Reviewed By: Pramod Kerkar, MD, FFARCSI

Autoimmune hepatitis is liver inflammation due to immune system attacking hepatic cells with known or unknown reasons. It is a rare disease that is often associated with other autoimmune diseases including Grave’s disease, type 1 diabetes, lupus, Sjogren’s disease, rheumatoid arthritis, Crohn’s disease, ulcerative colitis, autoimmune thyroiditis and vitiligo. Autoimmune hepatitis is fourfold in females than in males with a genetic predisposition that might be triggered by environmental factors such as infections and drugs.

Autoimmune hepatitis has varied clinical presentations with being asymptomatic to presenting with acute liver failure. When presenting with symptoms, the patients show signs of fatigue, arthralgia, anorexia and if progressed further, it will show signs of cirrhosis. The diagnosis of autoimmune hepatitis is based on collection of clinical and laboratory findings such as symptoms along with elevated ALT/AST, increased levels of gamma globulins and IgG antibodies, presence of antinuclear antibodies, smooth muscle antibodies and liver/kidney microsomal antibodies along with histologic findings of interface hepatitis on liver biopsy. The diagnosis is confirmed provided other chronic hepatic diseases such as viral hepatitis, drug induced hepatitis, alcohol induced hepatitis, primary biliary cirrhosis and primary sclerosing cholangitis are excluded.

The treatment of autoimmune hepatitis is directed at reducing the inflammation and damage caused by the immune system, which needs suppressing the immune system with the help of immunosuppressant drugs. The treatment is quite successful at suppressing the immune system with corticosteroids. Corticosteroids that are mostly used are high dose prednisone monotherapy, combination of prednisone and azathioprine or combination of budesonide and azathioprine.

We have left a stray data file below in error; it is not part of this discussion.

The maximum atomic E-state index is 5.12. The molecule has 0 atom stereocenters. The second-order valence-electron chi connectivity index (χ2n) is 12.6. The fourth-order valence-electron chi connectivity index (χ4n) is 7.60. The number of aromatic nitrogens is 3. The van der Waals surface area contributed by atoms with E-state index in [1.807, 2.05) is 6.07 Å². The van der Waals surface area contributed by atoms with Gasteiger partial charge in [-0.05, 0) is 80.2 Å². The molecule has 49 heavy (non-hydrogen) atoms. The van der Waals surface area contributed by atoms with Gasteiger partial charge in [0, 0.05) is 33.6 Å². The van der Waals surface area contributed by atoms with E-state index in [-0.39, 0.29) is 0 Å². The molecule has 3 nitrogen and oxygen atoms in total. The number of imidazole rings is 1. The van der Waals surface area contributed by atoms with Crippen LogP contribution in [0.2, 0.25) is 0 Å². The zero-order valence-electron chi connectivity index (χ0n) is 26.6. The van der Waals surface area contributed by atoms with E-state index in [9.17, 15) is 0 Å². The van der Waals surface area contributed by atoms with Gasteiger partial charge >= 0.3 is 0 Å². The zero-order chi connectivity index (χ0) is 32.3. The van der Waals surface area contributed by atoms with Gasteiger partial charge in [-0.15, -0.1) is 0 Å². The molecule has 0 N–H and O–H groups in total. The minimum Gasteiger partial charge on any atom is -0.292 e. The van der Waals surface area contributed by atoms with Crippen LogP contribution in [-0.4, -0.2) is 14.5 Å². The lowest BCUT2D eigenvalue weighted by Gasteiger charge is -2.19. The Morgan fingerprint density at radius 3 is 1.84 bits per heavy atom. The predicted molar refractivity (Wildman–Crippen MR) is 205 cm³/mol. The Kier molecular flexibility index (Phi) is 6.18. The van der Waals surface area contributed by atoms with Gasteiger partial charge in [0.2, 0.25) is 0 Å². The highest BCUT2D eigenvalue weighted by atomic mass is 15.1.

What Is The Prognosis For Autoimmune Hepatitis?

The outcome of autoimmune hepatitis is extremely good and there is remission of the disease in about 80% of the cases after 1-2 years of treatment. The prognosis of autoimmune disease is very good in patients who are responsive to treatment with achievement of remission and 10-year survival rate in about 84-94% patients. Generally, patients require lifelong maintenance therapy as relapse ensues in about 80% patients within 3 years of withdrawal of therapy. Relapse shows elevated levels of AST/ALT as well as gamma globulin and IgG. Treatment is restarted with prednisone and azathioprine, with tapering of prednisone. The long-term maintenance therapy with azathioprine 50-100 mg daily monotherapy has reduced the possibility of long-term side effects of corticosteroid treatment. Treatment failure is seen in about 7% cases.

The patients with established liver cirrhosis in autoimmune patients prognosis is conflicting as some studies show 10 year survival rate and other studies show 10 year survival rate reduced to 64%. This needs further validation.

Although, most of the cases are managed well with corticosteroid therapy and there is no need for liver transplantation; however, it is required in some cases of acute liver failure, decompensated cirrhosis with end stage liver disease and hepatocellular carcinoma. 10-15% autoimmune hepatitis patients require liver transplantation (only 5% cases of liver transplantation are autoimmune hepatitis patients) and rest are managed with corticosteroid therapy. The prognosis is also good for patients with liver transplantation with 75% survival rate at 8 years. Recurrence of autoimmune hepatitis is seen in 20-30% of transplanted cases and is usually seen with the discontinuation of prednisone therapy. Immunosuppression regimen followed in liver-transplanted patients is a combination of calcineurin inhibitor (tacrolimus) with prednisone. Remission can be achieved with optimization of calcineurin inhibitors and reintroduction of prednisone and its continuation at low doses. These patients have comparable prognosis with patients of non-recurrence of autoimmune hepatitis in transplanted cases.

Monitoring of Autoimmune Hepatitis

Regular monitoring is imperative in autoimmune hepatitis patients with a follow up on live panel (ALT/AST levels as well as bilirubin levels), blood tests for complete blood count as well as gamma globulin and IgG levels prior the treatment, during the treatment as well as after treatment withdrawal. After the treatment withdrawal, monitoring is done (to ensure there is no recurrence of autoimmune hepatitis) every month for 3 consecutive months followed by monitoring at 6-12 months and if normal levels are maintained then yearly for life.

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Pramod Kerkar

Written, Edited or Reviewed By:

, MD,FFARCSI

Pain Assist Inc.

Last Modified On: August 1, 2018

This article does not provide medical advice. See disclaimer

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